Dr. Emmanuel Katsanis Biography

Emmanuel Katsanis Biography

Dr. Emmanuel Katsanis, is a Professor of Pediatrics, Medicine, Immunobiology and Pathology at the University of Arizona College of Medicine, Tucson.  He holds the Louise Thomas Endowed Chair in pediatric cancer research and the Peter and Paula Fasseas Chair in cancer research.

Dr. Katsanis was born in Quebec City and grew up in Montreal, Canada. He received his M.D. degree (1980) from the National and Kapodistrian University of Athens Medical School in Greece.  He then returned to Canada for postdoctoral research (1981–1982) followed by a rotating internship (1982–1983) at McGill University in Montreal, and a pediatric residency (1983–1987) at the Children’s Hospital of Eastern Ontario/University of Ottawa.  He then moved to the University of Minnesota for his fellowship training in pediatric hematology, oncology and bone marrow transplantation (1987–1990) followed by additional postdoctoral work in tumor and transplant immunology (1990–1991) leading to an Assistant Professor position in the Department of Pediatrics at the University of Minnesota (1991-1997).  In 1997, he relocated to the University of Arizona and was promoted to Associate Professor (tenured) in 1998 and Professor in 2004. He became the Division Chief of Pediatric Hematology-Oncology in 2005 and the Director of the University of Arizona Cancer Center’s Hematopoietic Cell Therapy and Transplant Program in 2012.

Dr. Katsanis has published over 130 peer-reviewed articles and 11 book chapters in the areas of cancer immunology and hematopoietic stem cell transplantation. He has received extramural funding from Medical Research Council of Canada, the National Institutes of Health, the Department of Defense, the Canadian and American Cancer Societies, and the Leukemia and Lymphoma Society. He has served on numerous NIH grant study sections and other national and international granting organizations and several journal editorial boards. Dr. Katsanis has received numerous awards for his research, some of which include the Gordon E. Richard Award from the Canadian Cancer Society, the Young Investigator Award from American Society of Pediatric Hematology/Oncology, the Irvine McQuarrie Research Scholar Award, the Clinical Oncology Career Development Award from the American Cancer Society and the Leading-Edge Researcher Award from the University of Arizona.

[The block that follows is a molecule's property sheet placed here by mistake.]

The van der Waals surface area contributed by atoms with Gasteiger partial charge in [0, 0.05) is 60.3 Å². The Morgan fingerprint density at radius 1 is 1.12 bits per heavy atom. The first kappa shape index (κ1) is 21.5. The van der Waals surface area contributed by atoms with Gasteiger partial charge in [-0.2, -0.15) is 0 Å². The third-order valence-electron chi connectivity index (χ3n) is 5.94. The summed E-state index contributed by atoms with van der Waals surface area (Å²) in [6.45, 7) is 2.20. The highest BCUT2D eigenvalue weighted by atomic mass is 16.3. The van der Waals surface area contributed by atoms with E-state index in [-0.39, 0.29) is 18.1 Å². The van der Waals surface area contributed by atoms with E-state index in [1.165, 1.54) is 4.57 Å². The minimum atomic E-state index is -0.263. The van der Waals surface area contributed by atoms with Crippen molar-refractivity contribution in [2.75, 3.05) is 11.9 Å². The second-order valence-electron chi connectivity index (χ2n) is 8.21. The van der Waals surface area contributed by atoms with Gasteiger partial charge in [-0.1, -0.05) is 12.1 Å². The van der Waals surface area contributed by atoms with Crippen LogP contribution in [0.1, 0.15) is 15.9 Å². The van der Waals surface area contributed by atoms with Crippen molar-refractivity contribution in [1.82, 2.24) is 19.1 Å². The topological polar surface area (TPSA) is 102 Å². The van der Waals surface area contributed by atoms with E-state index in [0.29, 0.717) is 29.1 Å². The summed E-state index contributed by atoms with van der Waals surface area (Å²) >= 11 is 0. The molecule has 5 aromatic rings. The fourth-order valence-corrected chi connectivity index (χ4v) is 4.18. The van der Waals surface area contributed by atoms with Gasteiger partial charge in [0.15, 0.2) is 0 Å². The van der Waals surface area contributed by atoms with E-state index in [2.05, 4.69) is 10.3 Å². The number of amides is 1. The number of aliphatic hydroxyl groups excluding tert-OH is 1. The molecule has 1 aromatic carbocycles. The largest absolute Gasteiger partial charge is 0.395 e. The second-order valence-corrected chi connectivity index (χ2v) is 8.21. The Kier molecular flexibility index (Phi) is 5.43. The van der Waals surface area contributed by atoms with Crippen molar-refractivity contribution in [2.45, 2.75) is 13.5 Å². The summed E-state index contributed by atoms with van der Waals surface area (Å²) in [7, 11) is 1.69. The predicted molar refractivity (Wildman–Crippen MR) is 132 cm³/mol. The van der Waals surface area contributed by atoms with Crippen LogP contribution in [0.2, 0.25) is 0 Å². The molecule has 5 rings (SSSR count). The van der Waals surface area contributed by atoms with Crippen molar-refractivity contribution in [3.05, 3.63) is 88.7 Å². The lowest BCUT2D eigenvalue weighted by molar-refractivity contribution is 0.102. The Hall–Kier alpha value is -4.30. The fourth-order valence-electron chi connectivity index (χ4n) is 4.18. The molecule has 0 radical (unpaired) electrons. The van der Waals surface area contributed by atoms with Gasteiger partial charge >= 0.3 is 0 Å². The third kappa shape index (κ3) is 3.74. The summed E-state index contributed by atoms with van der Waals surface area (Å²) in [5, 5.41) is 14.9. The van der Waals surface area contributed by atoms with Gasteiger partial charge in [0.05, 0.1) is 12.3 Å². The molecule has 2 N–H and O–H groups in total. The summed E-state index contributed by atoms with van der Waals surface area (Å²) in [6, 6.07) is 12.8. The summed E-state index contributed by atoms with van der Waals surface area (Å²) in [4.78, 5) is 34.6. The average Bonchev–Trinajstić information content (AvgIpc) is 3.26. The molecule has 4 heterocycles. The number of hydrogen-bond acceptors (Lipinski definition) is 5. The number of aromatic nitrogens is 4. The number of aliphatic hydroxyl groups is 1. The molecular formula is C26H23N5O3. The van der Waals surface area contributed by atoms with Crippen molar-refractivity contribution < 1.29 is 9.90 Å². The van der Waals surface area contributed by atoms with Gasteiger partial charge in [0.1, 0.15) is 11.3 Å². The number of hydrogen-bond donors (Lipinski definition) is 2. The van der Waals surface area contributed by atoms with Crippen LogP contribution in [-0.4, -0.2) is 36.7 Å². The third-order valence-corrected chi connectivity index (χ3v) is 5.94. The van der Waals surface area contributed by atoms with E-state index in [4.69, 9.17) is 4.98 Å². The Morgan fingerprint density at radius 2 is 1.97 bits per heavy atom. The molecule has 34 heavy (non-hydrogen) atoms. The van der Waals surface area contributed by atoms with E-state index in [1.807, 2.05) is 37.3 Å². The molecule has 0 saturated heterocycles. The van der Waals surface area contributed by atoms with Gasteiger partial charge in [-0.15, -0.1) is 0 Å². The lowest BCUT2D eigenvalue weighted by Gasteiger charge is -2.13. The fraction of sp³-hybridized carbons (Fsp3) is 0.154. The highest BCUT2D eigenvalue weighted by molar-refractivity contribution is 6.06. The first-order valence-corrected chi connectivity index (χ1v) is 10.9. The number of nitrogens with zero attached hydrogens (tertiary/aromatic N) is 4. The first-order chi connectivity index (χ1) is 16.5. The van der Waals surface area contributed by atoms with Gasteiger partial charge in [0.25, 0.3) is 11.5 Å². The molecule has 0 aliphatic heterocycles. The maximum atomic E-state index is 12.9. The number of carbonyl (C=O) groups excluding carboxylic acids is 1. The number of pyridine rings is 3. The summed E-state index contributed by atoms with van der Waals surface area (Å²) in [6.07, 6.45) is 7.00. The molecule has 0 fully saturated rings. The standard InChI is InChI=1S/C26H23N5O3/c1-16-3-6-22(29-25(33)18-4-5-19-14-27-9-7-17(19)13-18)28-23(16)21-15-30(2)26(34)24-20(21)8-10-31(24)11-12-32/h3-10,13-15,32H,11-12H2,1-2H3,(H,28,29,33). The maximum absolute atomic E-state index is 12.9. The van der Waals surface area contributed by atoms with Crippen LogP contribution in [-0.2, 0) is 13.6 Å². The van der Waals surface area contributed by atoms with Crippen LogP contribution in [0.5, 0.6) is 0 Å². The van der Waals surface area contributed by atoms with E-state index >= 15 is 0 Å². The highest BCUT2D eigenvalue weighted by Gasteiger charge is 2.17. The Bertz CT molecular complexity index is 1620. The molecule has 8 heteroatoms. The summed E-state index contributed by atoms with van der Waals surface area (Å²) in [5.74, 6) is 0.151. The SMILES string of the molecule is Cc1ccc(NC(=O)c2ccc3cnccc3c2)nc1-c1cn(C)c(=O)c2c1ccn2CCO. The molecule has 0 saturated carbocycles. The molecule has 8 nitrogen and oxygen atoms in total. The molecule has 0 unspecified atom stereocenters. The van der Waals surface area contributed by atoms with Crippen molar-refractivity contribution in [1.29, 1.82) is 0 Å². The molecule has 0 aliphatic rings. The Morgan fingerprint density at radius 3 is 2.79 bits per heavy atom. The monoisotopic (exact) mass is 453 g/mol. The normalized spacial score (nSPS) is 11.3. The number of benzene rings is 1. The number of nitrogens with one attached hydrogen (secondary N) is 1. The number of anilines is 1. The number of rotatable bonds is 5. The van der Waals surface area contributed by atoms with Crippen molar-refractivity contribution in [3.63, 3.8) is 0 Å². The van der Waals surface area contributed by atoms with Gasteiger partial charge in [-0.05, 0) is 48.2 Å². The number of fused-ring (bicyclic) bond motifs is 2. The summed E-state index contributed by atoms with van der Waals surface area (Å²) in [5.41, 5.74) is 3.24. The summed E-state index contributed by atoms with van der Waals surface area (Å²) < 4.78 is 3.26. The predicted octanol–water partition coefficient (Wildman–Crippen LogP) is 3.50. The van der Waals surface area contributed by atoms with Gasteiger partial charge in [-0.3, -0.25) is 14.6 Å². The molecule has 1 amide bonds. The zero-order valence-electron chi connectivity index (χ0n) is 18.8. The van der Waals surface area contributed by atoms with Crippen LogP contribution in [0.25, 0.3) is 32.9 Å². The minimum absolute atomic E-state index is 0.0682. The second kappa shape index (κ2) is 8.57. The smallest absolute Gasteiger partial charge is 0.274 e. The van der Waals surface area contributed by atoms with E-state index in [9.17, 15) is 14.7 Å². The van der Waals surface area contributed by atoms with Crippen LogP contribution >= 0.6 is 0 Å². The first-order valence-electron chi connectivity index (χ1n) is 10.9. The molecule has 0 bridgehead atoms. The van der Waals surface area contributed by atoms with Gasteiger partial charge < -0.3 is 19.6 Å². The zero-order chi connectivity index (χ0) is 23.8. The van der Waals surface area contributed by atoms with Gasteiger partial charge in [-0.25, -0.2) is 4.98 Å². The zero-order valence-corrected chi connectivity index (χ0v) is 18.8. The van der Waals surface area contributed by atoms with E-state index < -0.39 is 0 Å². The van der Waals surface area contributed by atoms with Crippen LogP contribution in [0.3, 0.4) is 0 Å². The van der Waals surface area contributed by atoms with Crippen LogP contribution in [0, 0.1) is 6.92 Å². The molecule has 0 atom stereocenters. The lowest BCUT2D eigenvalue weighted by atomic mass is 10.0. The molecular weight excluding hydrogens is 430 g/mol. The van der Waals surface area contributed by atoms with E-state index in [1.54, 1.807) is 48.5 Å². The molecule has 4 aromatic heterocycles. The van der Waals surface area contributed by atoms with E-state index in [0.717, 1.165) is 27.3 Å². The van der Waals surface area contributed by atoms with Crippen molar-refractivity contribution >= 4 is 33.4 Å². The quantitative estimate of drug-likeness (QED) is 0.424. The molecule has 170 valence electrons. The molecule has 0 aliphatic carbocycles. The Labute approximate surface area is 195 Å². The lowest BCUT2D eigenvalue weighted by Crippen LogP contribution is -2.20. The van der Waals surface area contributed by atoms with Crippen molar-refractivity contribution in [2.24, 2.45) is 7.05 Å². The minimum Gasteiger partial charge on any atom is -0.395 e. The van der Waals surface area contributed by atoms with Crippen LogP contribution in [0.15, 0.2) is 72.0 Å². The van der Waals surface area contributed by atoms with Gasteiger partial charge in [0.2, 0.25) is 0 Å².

As a post-doctor fellow and junior faculty member at the University of Minnesota, his research focused on encapsulation of interleukin-2 (IL-2) into liposomes for improved biodistribution and enhanced in vivo immuno-stimulation1. Combination of liposomal IL-2 with anti-CD3 and IL-2 activated and propagated T cells exhibited superior in vivo anti-tumor activity in murine tumor models2. Moreover, in the human system he demonstrated that anti-CD3 plus IL-2 can generate effector cells with high cytolytic function in heavily treated patients with leukemia/lymphoma or following hematopoietic cell transplantation (HCT)3. Additionally, he investigated the in vivo effects of cyclophosphamide on IL-2-induced cytolytic function demonstrating that CY may be used more effectively in IL-2-based immunotherapy if consideration is given to timing4. Subsequent work focused on elucidating anti-neuroblastoma immune responses to various genetically modified tumor cell vaccines in an orthotopic retroperitoneal murine neuroblastoma model that his laboratory developed5. More translational work evaluated novel cytokine approaches in HCT to enhance anti-lymphoma/leukemia responses. Findings included accelerated hematopoiesis observed in a phase I/II clinical trial with IL-1a and effective generation of anti-tumor activity post-HCT with IL-15 and with less toxicity than that seen with IL-26,7.